If your plan is to start a family, studies have also shown that men who run long distances regularly can be more effective at reproducing. Scientists at Cambridge University discovered that those who ran faster were more likely to have higher sperm counts and stronger sex drives.

3.    Running Makes You Happier

We all know the physical benefits of running, but the emotional benefits are regularly overlooked. If you're willing to strap on some calf or knee compression to bypass your aching legs, then you could find that a regular run keeps you smiling for longer, and helps you to avoid problems like stress, anxiety, and depression. According to researchers in Sweden, at the Karolinska Institute, aerobic exercise purges the blood of "kynurenine" - a substance that accumulates during times of stress, and has been linked to instances of depression.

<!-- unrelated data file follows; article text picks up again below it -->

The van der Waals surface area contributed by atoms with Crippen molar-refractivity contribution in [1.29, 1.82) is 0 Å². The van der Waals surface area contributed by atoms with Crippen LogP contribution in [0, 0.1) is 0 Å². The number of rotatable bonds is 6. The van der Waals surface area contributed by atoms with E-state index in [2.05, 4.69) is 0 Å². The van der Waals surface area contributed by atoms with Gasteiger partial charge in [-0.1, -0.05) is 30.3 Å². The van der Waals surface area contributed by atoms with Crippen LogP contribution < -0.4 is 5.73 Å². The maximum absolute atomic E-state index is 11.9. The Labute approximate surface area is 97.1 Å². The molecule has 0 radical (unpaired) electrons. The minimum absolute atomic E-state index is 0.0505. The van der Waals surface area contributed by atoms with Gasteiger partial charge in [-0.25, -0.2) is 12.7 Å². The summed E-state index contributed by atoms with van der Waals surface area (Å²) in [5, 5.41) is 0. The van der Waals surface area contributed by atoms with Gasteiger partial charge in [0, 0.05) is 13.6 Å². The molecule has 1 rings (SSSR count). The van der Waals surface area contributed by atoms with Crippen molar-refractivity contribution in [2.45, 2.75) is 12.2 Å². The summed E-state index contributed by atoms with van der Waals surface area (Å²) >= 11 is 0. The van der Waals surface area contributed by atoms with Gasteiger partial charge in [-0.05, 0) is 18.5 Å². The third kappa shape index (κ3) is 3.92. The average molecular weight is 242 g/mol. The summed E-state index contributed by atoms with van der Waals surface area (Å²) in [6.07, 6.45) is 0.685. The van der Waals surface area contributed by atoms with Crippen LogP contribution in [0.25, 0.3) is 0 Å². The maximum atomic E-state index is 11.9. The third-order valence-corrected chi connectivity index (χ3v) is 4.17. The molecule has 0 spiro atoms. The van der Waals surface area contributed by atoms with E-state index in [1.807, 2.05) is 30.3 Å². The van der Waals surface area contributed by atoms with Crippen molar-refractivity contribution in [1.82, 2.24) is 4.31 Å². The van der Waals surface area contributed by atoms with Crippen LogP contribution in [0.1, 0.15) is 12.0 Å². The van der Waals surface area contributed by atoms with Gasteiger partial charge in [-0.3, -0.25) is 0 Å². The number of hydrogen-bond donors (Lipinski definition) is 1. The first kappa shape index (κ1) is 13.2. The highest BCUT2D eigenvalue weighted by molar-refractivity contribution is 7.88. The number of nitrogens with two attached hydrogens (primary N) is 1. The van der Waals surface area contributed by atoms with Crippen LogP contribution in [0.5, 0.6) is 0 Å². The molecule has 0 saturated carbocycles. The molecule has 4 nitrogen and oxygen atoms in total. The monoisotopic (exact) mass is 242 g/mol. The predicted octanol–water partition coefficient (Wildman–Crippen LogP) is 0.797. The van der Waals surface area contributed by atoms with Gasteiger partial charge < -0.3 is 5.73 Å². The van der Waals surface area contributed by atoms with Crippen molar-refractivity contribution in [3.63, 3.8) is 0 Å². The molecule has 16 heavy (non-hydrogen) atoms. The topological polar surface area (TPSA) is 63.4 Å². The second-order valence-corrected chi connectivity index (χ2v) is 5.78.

If that's not enough to prove the emotional benefits of running, a review carried out at Harvard University also concluded that regular cardiovascular exercise can improve moods in those with moderate or mild depression. This is because running releases endorphins which work to alleviate low moods.

4.    Runners Can Outrun Disease

One of the most impressive benefits of running - regardless of aching legs - is that regular cardiovascular activity makes you less likely to suffer from illnesses, infections, and viruses. Running helps to clear the lungs of airborne bacteria, while improving the movement of nutrients throughout your body - particularly if you're using calf or knee compression to aid circulation. Just make sure you don't over-train, as this can damage your immune system.